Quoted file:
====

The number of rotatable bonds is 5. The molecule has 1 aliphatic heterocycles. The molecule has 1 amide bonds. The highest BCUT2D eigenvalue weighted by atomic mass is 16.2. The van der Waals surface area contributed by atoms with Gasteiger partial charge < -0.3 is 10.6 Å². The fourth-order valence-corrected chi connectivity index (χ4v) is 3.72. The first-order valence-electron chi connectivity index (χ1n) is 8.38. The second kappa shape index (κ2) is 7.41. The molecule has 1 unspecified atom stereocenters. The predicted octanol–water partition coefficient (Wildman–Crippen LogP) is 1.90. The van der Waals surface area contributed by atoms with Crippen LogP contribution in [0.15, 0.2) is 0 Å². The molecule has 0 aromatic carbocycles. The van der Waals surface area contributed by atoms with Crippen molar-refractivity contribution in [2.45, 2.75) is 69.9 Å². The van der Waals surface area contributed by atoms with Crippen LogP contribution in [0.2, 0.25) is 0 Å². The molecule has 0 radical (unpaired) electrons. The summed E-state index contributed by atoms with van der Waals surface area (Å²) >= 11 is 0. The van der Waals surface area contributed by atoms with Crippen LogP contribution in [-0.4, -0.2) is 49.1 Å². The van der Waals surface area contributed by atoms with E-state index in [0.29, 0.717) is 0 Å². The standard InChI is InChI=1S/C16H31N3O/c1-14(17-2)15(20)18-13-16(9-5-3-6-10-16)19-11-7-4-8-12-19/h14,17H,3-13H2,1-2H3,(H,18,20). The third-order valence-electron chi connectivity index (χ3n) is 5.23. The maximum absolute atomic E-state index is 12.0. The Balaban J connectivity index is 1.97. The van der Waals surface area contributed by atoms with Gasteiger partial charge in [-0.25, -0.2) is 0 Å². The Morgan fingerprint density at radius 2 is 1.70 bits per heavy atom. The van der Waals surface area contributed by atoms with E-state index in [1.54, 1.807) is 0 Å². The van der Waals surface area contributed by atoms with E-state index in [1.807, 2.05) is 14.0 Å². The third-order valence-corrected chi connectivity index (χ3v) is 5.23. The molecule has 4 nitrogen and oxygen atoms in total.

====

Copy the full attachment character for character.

The number of rotatable bonds is 5. The molecule has 1 aliphatic heterocycles. The molecule has 1 amide bonds. The highest BCUT2D eigenvalue weighted by atomic mass is 16.2. The van der Waals surface area contributed by atoms with Gasteiger partial charge < -0.3 is 10.6 Å². The fourth-order valence-corrected chi connectivity index (χ4v) is 3.72. The first-order valence-electron chi connectivity index (χ1n) is 8.38. The second kappa shape index (κ2) is 7.41. The molecule has 1 unspecified atom stereocenters. The predicted octanol–water partition coefficient (Wildman–Crippen LogP) is 1.90. The van der Waals surface area contributed by atoms with Crippen LogP contribution in [0.15, 0.2) is 0 Å². The molecule has 0 aromatic carbocycles. The van der Waals surface area contributed by atoms with Crippen molar-refractivity contribution in [2.45, 2.75) is 69.9 Å². The van der Waals surface area contributed by atoms with Crippen LogP contribution in [0.2, 0.25) is 0 Å². The molecule has 0 radical (unpaired) electrons. The summed E-state index contributed by atoms with van der Waals surface area (Å²) >= 11 is 0. The van der Waals surface area contributed by atoms with Crippen LogP contribution in [-0.4, -0.2) is 49.1 Å². The van der Waals surface area contributed by atoms with E-state index in [0.29, 0.717) is 0 Å². The standard InChI is InChI=1S/C16H31N3O/c1-14(17-2)15(20)18-13-16(9-5-3-6-10-16)19-11-7-4-8-12-19/h14,17H,3-13H2,1-2H3,(H,18,20). The third-order valence-electron chi connectivity index (χ3n) is 5.23. The maximum absolute atomic E-state index is 12.0. The Balaban J connectivity index is 1.97. The van der Waals surface area contributed by atoms with Gasteiger partial charge in [-0.25, -0.2) is 0 Å². The Morgan fingerprint density at radius 2 is 1.70 bits per heavy atom. The van der Waals surface area contributed by atoms with E-state index in [1.54, 1.807) is 0 Å². The van der Waals surface area contributed by atoms with E-state index in [1.807, 2.05) is 14.0 Å². The third-order valence-corrected chi connectivity index (χ3v) is 5.23. The molecule has 4 nitrogen and oxygen atoms in total.